Follow up: I've actually received a good amount of emails as a result of this post. It's awesome seeing what every one is building and discussing ideas for growth. In case I don't get back to anyone immediately, I'm not ignoring you on purpose. I hope to be able to respond to everyone in time.

Hey I'm working on a side project, looking to grow it and would love to talk with someone who have done it before. However I couldn't find any contact information in your profile.

Sorry about that -- updated profile

Since my video game https://basketball-gm.com/ targets hard core basketball fans, I post to /r/nba on Reddit in the NBA offseason. In the offseason, there's not much other content to compete against so my posts do well. And the type of people reading /r/nba in the offseason are exactly my target market.




Didn't dig too deep, but how do you make money (or are you yet to monetize)?

The reddit posts all repeat "completely free (note: free does not mean "freemium", it means totally fucking free)".


Yep, mostly Google Consumer Surveys, which is a good fit for my audience of dedicated users eager to keep playing (although volume has been down this year, sadly).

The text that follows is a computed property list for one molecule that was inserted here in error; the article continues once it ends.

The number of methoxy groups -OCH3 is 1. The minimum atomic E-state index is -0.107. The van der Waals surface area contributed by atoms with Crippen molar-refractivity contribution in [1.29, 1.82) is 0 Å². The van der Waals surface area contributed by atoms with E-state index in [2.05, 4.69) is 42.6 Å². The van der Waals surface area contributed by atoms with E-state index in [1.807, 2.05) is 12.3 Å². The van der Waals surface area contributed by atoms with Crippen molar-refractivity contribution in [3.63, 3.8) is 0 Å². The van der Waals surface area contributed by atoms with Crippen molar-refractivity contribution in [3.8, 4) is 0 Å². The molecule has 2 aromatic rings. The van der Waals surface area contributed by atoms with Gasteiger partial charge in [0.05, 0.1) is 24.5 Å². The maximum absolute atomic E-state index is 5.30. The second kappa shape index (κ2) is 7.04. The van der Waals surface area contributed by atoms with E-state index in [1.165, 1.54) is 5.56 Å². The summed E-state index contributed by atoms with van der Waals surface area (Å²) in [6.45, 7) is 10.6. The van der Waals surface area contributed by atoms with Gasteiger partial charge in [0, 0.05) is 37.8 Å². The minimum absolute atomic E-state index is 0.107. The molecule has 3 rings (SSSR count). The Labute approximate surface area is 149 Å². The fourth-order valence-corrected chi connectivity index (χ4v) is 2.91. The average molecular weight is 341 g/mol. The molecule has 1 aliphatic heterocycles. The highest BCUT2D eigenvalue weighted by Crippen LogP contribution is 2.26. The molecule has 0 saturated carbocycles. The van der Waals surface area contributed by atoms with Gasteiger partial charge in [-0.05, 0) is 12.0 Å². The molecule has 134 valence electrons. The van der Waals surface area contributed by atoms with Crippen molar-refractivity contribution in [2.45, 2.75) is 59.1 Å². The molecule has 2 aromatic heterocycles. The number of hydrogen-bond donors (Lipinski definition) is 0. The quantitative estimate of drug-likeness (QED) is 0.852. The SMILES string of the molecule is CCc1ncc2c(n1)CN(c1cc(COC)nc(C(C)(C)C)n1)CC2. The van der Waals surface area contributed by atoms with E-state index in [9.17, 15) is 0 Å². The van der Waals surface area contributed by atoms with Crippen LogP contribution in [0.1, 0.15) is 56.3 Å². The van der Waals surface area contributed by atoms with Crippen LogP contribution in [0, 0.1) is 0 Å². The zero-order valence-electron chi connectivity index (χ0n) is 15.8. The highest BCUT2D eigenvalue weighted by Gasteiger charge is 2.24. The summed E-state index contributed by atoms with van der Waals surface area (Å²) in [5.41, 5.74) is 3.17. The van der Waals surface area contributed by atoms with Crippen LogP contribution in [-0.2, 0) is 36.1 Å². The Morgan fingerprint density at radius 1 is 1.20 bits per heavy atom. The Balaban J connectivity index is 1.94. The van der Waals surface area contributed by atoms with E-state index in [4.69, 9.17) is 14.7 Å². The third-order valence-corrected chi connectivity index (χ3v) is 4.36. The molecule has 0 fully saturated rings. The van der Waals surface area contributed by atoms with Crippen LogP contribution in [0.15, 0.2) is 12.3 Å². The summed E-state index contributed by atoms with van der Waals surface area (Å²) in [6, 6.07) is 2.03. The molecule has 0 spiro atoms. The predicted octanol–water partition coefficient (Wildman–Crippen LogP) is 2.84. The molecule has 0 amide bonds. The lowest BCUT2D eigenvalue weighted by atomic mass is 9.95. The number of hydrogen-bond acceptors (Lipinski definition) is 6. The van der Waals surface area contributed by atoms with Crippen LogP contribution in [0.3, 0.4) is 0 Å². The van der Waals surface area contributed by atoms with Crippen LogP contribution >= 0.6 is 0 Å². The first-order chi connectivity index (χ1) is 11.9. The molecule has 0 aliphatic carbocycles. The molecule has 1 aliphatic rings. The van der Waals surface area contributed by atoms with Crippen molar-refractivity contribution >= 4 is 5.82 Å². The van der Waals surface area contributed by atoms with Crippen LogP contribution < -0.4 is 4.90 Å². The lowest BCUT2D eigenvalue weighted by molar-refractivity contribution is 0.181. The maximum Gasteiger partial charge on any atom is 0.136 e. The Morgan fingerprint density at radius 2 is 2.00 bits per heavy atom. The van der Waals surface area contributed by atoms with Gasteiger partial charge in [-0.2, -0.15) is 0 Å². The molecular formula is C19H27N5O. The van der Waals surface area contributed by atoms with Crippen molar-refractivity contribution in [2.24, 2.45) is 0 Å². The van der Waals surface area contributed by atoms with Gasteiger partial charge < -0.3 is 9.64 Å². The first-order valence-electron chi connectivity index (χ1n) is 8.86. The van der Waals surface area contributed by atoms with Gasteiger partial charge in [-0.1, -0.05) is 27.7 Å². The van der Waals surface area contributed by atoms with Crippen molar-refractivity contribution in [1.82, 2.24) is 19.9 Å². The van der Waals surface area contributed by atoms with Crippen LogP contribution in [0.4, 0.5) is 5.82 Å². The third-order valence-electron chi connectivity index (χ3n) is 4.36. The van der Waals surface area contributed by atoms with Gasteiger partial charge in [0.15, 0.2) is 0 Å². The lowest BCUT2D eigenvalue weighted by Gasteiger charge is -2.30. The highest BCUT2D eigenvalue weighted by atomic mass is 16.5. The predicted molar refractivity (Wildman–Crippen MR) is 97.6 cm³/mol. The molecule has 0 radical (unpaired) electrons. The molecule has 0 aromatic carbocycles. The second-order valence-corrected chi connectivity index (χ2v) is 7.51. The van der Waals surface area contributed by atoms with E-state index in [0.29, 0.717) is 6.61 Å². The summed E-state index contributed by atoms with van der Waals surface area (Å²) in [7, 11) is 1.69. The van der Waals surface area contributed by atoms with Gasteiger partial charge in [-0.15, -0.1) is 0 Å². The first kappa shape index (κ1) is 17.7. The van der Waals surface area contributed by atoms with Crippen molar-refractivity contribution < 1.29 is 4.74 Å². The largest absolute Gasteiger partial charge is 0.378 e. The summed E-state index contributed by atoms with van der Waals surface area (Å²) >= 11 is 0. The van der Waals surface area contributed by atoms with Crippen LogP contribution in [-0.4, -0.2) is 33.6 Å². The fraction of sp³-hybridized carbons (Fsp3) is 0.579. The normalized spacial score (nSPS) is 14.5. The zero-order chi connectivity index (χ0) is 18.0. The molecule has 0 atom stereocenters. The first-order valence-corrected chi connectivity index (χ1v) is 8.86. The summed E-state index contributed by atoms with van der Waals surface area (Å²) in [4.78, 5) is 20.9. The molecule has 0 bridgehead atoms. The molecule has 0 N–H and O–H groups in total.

I run https://box.cock.li/ , a VPS provider that caters to shitposters and people that kind of like that eerie feeling that your server could shut down at any moment.

I don't really have any idea what I'm doing, but I don't really know how to run a mail server either but I seem to be doing okay with https://cock.li/ (this is where most of my customers are from)

It's currently at about $2K total revenue, and once this transfer of IP space finishes I can properly scale to about $1.8K MRR.

I love this. You've framed it perfectly to set low expectations, with name and niche that won't expect fancy design, and "a server as bad as your email". Yet make $2k a month.

I think you know exactly what you're doing :p

Why the max of 46 btw?

Likely 46 is due to his IPv4 pool, hence waiting for the IP space assignment before scaling up.

That's interesting. Given that you cater to 'shitposters' and you say yourself that you don't really know what you're doing, are you up at night wondering if you've made a novice error and a user or someone who dislikes one of your users is rooting around in your hardware up to no good? And is there any profit to be made at your current size for your revenue?

>are you up at night wondering if you've made a novice error and a user or someone who dislikes one of your users is rooting around in your hardware up to no good?

I dropped a database on accident yesterday because I assumed that replication was broken (it wasn't). If someone has managed to root my servers I hope they clean stuff up a bit.

>And is there any profit to be made at your current size for your revenue?

Cock.li operates not-for-profit, making it a break-even operation that operates financially separate from cockbox. Cockbox took about $2-3K of investment to get going on rented IP space, total to date I have invested about $9K on server hardware to support up to 180 "slots" (sold GB of memory aka $10MRR) and IP space to support a bit more than that (1x/24 aka 255 IPv4 addresses and a /48 IPv6). Considering ongoing expenses are hardware replacements and colocation costs, profit margins are very high.